Seattle Magazine 2011 Spotlight Award: Megan Griffiths
Filmmaker Megan Griffiths calls herself a “people person.” She’s referring to the energy she gets from interacting with others, but the shorthand label is also an apt description of her moviemaking style. “For me,” Griffiths says, “it’s about the people in the movie.”
Strong characters drive her 2010 film The Off Hours, which she wrote, directed and edited, and which premiered at the Sundance Film Festival this year. The focus of this quiet, moody story is a young waitress working the night shift at a truck-stop diner. What makes the film special are the nuanced performances Griffiths elicits—her characters don’t do much, but their understated actions speak volumes.
Griffiths was inspired by her own brief stint on the night shift at a local film lab. “On the night shift, you aren’t interacting with a lot of people,” she says, “which, to me, feels like it would erode your sense of ambition.”
A lack of ambition isn’t something Griffiths, 36, has to worry about. Having spent her teen years in Moscow, Idaho, she went to film school at Ohio University. She always wanted to live in Seattle (“I had a romantic notion of it,” she confesses, based partly on movies such as Singles), so she had a Seattle friend rip out and mail her the local phone-book page containing the listings under “Film.” Griffiths sent her résumé to every company listed, landed a job at Alpha Cine film lab and moved here in 2000.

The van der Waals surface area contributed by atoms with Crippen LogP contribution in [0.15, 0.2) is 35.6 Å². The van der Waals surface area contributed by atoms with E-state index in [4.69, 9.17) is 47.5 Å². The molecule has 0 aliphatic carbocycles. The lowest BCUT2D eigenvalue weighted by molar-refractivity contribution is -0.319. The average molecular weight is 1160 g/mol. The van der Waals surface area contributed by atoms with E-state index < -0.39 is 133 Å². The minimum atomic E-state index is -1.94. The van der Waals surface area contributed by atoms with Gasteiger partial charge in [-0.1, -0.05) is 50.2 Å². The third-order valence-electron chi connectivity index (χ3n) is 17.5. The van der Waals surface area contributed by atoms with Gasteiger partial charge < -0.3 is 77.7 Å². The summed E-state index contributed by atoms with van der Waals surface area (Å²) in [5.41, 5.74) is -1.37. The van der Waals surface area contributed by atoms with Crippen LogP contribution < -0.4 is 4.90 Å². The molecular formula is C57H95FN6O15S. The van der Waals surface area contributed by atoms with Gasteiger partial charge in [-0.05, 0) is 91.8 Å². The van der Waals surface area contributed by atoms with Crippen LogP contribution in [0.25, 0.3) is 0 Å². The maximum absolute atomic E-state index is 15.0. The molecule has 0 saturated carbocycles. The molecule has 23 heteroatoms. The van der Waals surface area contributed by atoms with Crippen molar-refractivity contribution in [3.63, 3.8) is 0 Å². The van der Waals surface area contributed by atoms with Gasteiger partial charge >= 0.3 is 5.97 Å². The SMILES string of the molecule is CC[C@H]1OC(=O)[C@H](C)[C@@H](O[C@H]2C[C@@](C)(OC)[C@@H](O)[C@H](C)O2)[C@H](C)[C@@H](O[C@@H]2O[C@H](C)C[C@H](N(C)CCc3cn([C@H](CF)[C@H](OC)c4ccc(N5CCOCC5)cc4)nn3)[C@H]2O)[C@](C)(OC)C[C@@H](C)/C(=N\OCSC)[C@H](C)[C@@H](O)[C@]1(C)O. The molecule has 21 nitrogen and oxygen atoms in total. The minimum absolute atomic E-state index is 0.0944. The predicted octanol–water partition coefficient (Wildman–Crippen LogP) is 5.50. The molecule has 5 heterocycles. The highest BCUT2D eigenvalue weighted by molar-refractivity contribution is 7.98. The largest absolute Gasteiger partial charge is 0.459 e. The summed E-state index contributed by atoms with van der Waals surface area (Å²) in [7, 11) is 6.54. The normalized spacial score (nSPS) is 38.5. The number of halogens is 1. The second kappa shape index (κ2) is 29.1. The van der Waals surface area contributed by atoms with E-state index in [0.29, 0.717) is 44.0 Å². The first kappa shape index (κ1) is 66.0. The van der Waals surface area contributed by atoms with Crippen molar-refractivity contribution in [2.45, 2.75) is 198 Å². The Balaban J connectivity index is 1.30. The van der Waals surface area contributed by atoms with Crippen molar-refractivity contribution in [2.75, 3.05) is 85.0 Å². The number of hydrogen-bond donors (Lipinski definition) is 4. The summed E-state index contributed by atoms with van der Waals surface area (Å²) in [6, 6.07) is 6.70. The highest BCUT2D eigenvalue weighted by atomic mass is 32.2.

About a year in, she began to worry that she wasn’t making inroads with the local film community. “Shag Carpet Sunset is the reason I’m still here,” she says. She was hired as cinematographer on the local indie flick (released in 2003). Suddenly, she had friends in her chosen field. Connecting with Seattle’s tight-knit film community led her to assistant director jobs on several acclaimed local films, including Lynn Shelton’s first feature, We Go Way Back and Robinson Devor’s Zoo.
She never forgot about The Off Hours, however, which she’d written in 2003. She started talking in earnest about producing it in 2006—storing eight salvaged diner booths in a basement in West Seattle—and embarked on the rocky road to financing. By 2008, however, money stalled. Stars who had originally signed on (Alicia Silverstone and Aidan Quinn) dropped out.
But a funny thing happens when you’re a people person. “I had a vast amount of community support,” Griffith says. “Friends said, ‘If you just make it, I’ll work for free.’” In 2010, things finally fell into place, including an empty diner in Burien and four trucks full of props borrowed from Goodwill. After seven years of false starts, The Off Hours was shot in and around Seattle in 24 days.
“All of a sudden, your phone is ringing off the hook,” Griffiths says of her Sundance selection. It earned her the film she’s currently directing in eastern Washington and Seattle: Eden, inspired by the true story of a Korean-American woman forced into prostitution. “Eden is more plot-driven than The Off Hours,” she says, “so I tried to keep the story line intact, but make it more about the people.”
Another of Griffiths’ scripts was selected for a special production lab at the Sundance Institute last summer. Sadie is about a trailer park girl whose father is serving repeated tours in the Middle East, and the risks she takes to keep her disjointed family intact. (“I’m interested in the effects of being in a constant state of war,” Griffiths says.) Local filmmaker Lacey Leavitt will produce it, and Griffiths will direct, bringing the people forward.